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Drakeford to make decision on ‘fire-break’ lockdown in Wales by Monday

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WALES is facing a national lockdown lasting at least two weeks in plans described as a “fire-break” by the first minister.

He said a decision was likely to be made on Monday, while talks continue with health officials, scientific advisors and councils over the weekend.
“Doing nothing is not an option,” he said.

Responding to the speculation First Minister, Mark Drakeford, is set to announce a ‘circuit-breaker’ lockdown in Wales, Welsh Conservative health spokesperson, Andrew RT Davies MS said: “I implore the First Minister to think again before heading down this path.

“The decision to lockdown Wales once again will have devastating consequences – from an economic and public health perspective – and should be the last resort.

“Only yesterday, the former director of communicable diseases at Public Health Wales, Dr Roland Salmon, said a circuit-breaker is likely to fail and the Welsh Labour Government should listen carefully to his warning.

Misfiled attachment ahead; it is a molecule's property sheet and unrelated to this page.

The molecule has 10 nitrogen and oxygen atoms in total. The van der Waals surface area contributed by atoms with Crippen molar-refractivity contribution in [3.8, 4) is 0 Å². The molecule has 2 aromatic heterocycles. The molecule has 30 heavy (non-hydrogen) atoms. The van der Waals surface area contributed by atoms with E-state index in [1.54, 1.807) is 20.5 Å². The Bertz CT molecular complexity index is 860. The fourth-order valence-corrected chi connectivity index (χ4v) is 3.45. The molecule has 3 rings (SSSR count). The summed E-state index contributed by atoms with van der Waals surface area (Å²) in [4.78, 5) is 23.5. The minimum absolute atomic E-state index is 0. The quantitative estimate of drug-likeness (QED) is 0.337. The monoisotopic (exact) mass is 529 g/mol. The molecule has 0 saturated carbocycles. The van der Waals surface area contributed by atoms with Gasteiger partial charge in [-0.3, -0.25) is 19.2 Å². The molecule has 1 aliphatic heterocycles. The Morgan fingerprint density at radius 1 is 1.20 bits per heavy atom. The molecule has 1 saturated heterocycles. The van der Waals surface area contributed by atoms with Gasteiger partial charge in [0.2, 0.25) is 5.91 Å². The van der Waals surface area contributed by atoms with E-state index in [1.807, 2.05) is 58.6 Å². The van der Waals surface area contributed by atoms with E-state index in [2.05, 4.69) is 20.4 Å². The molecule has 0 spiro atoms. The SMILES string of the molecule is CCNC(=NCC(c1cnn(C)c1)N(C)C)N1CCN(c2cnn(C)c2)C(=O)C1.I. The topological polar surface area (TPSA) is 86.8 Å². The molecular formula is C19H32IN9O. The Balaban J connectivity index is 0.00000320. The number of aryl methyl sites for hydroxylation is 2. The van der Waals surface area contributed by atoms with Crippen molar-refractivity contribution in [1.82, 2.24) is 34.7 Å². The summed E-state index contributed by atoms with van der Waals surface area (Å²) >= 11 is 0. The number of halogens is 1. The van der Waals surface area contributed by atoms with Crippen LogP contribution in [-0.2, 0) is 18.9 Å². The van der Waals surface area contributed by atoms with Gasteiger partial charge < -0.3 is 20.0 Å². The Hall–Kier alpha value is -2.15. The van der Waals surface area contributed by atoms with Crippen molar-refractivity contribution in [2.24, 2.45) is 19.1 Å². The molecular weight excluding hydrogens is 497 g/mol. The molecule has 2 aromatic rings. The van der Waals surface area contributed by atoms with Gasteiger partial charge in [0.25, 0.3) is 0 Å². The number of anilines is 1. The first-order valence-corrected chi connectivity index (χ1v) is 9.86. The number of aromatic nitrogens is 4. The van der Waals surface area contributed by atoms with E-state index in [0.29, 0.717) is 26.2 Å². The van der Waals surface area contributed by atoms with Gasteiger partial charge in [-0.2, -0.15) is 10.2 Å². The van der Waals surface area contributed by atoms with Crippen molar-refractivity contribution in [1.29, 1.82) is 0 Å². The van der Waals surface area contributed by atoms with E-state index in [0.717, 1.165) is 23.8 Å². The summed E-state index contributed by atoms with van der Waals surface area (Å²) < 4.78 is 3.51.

“Earlier this week, Welsh Conservatives called for the urgent resumption of shielding in Wales with a substantial package of support to ensure the financial, physical and mental well-being of those most at risk is protected.

“This should be the immediate action taken by ministers along with prioritising PPE and testing in the problem areas in Wales such as hospitals, care home, universities and meat factories.

“It’s not too late for the Labour Government to reconsider and choose a different approach in Wales.”

Mr Drakeford warned that 2,500 people were now being infected with coronavirus every day in Wales, with critical care units in hospitals full.

“A successful fire-break would re-set the virus at a lower level,” he added.

Together with a new national set of rules for the whole of Wales after the fire-break period we would have slowed the virus down enough to get us through to Christmas.”
Plaid Cymru has been calling on Mr Drakeford to introduce the circuit-breaker without delay, while Labour at Westminster says a similar approach should be adopted in England.